A power imbalance is an environment, relationship or interaction where one party has far more social power than the other. This places accountability on the stronger party to act ethically such that they don't take unfair advantage of their position. The following are illustrative examples.
AuthorityAuthority such as the authority of a teacher over students. For example, if a teacher asks a student to do them a favor by going to a nearby restaurant to pick up the teacher's lunch, the student may feel compelled by their authority to comply. As such, this may not be a fair request such that it is unethical or questionable. If power were more balanced, such as a teacher-to-teacher situation such a request becomes reasonable.
Legal ResourcesLegal resources such as a technology company that has a team of talented lawyers draw up user and customer contracts. In this case, the user or consumer may have no capacity to understand the agreement at any depth. Likewise, the consumer isn't in a position to negotiate the agreement and may have few choices whereby legal agreements may be similar or there may be a monopoly for a particular product or service with no choice whatsoever. In this case, it is questionable for the more powerful side to place aggressive terms in the agreement. If power were more balanced, such as agreements between large firms, contracts can be viewed as truly accepted by both sides.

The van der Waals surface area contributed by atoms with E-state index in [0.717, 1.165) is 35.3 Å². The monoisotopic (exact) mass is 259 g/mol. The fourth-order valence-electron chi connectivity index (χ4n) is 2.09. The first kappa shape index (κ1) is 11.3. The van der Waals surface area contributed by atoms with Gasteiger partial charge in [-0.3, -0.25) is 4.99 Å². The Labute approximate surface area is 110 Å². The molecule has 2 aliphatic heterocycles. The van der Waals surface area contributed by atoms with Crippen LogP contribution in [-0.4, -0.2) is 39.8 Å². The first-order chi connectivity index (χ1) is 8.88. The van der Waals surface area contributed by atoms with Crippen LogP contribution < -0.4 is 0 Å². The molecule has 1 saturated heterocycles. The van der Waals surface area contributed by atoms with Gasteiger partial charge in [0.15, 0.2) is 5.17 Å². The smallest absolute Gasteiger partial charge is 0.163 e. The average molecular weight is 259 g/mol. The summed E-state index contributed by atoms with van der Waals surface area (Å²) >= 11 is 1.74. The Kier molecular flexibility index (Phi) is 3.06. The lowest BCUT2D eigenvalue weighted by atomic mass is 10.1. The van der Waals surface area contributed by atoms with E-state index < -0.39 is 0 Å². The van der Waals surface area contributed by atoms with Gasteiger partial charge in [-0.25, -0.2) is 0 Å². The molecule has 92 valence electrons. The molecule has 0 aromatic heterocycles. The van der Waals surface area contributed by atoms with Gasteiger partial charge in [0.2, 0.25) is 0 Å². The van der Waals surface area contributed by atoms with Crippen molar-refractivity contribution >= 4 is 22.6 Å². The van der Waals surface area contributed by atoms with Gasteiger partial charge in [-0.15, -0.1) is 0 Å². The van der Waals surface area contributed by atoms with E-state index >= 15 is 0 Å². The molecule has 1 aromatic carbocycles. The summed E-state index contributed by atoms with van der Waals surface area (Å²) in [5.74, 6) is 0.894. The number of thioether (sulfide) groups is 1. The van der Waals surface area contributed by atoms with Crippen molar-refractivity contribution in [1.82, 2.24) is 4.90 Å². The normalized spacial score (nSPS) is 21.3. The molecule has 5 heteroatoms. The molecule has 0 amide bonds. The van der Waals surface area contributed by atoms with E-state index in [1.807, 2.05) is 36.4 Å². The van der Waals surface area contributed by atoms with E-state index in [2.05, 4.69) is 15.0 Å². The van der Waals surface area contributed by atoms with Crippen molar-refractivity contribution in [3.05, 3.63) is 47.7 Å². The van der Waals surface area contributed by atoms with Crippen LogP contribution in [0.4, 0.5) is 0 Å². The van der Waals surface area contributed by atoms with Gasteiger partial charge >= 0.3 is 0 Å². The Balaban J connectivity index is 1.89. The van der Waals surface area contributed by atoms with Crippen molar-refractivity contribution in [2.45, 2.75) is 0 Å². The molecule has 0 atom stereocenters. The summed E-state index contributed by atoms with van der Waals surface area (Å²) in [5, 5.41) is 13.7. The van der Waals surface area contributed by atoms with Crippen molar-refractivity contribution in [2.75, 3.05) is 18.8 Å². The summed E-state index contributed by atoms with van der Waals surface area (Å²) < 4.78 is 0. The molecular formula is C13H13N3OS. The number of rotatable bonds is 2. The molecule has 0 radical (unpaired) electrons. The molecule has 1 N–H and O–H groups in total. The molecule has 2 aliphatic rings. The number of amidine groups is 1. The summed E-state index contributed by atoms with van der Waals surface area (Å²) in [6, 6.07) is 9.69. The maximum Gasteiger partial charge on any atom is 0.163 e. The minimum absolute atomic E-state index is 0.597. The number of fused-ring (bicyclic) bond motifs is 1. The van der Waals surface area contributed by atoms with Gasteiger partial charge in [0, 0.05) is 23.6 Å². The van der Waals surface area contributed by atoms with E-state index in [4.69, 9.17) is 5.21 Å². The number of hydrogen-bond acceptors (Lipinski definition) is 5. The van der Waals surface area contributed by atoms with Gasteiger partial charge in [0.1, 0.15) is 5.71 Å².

PartnersSmall partners of larger firms have a power imbalance such that they may have little leverage to negotiate. For example, a freelancer who works according to contracts, processes, rules and algorithms dictated by a large firm. In this case the freelancer is a "partner" but may have no power over such agreements other than to accept or be unemployed. As such, placing excessive demands in these agreements may be questionable. Where a partner is a similar size, agreements can be viewed as negotiated and accepted by parties that are both empowered.
Overwhelming PowerOverwhelming power such as the power of a state over the individual whereby a nation has military, police, administrative and legal powers that are significant. This can be balanced with a system of rights and freedoms whereby the individual can use the state itself to defend oneself from the state. For example, if a representative of a government acts unreasonably towards you, you may be able to seek justice from a legal system or oversight body. Where this doesn't exist -- unprofessional or unethical behavior will go unchallenged.
This is the complete list of articles we have written about social power.
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